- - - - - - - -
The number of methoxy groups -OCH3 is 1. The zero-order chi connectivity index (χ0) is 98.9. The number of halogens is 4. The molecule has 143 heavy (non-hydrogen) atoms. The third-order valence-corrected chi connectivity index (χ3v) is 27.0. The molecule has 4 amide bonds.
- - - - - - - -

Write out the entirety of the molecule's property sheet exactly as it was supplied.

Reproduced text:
The number of methoxy groups -OCH3 is 1. The zero-order chi connectivity index (χ0) is 98.9. The number of halogens is 4. The molecule has 143 heavy (non-hydrogen) atoms. The third-order valence-corrected chi connectivity index (χ3v) is 27.0. The molecule has 4 amide bonds.